In school, many children write their answers on paper and there are indeed several apps that use the writing recognition method. Unfortunately, in our tests, we found that getting the computer to reliably understand what the child has written was difficult. It could easily be very frustrating for some children and can lead to them getting the answer “wrong” through no fault of their own.
When we thought more about this, we realised that children who are learning to write simply don’t have the clearest hand writing. We saw several occasions where they tried to write the correct answer but the app’s hand-writing recognition processed it as a different number. The result was the question being marked wrong even though the child did actually know the correct answer.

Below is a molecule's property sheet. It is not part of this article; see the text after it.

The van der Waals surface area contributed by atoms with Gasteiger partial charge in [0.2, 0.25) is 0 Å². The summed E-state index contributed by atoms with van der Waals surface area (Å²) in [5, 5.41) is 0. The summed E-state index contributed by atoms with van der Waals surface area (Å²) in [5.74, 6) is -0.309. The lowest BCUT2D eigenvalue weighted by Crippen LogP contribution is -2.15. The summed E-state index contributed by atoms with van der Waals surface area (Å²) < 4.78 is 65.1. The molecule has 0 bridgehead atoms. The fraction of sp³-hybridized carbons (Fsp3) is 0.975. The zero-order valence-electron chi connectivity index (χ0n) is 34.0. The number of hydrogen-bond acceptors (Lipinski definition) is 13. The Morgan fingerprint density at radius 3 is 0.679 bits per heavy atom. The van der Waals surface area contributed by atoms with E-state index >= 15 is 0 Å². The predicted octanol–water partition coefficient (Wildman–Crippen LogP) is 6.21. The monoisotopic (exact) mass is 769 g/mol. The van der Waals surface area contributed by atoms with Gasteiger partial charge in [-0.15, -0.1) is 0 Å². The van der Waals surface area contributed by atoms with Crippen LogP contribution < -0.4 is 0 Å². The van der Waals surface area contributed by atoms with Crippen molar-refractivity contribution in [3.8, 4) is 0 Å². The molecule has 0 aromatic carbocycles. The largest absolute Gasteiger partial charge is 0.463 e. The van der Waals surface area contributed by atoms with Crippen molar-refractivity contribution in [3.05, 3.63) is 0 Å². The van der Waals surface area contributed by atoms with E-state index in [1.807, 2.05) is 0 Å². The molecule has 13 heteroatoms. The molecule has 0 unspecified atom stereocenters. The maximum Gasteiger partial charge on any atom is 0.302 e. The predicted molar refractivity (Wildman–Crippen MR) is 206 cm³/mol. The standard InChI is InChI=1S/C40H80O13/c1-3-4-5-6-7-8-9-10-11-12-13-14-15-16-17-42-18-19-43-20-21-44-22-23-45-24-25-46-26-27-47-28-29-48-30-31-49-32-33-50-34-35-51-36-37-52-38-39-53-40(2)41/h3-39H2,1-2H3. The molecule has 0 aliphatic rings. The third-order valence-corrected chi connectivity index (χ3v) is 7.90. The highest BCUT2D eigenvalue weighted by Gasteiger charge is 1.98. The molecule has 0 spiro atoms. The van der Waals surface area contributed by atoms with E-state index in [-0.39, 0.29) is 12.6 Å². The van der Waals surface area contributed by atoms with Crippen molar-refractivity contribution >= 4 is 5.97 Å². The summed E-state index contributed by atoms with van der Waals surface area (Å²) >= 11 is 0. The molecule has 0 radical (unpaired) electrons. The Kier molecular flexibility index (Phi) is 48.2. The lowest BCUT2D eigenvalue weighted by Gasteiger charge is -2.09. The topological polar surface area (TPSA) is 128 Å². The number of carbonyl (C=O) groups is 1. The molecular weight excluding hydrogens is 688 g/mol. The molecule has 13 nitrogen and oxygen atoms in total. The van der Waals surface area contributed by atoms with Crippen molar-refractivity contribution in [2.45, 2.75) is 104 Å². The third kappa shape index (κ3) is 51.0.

We also thought about speech recognition, but this has the same sort of reliability issues as hand-writing. Plus, most parents enjoy peace and quiet (or would like to) and if their child spoke every single answer then they wouldn’t get any.
In the end we decided that just displaying a correct answer and two wrong answers would be the best idea. If the child knows the answer, they can easily and quickly select the correct choice. What’s more, we very carefully select our wrong answers so they are close to the correct one. The child needs to be careful to select the correct option as (most of the time) it will not be obvious.
However, multiple choice does present another potential issue. You many be thinking, “surely a child can just randomly and quickly press any answer and they’ll get through a timed test with lots and lots of correct answers?” And indeed it could be possible for the child to get more correct answers by guessing than by slowly and carefully selecting the correct ones. If there were no barriers to this type of guessing, they could randomly answer 100 questions in a 2 minute game and get 33 right. A more careful child might only answer 20 questions and get 18 right in the same 2 minutes. However, TTUltra does puts barriers in the way of random answering…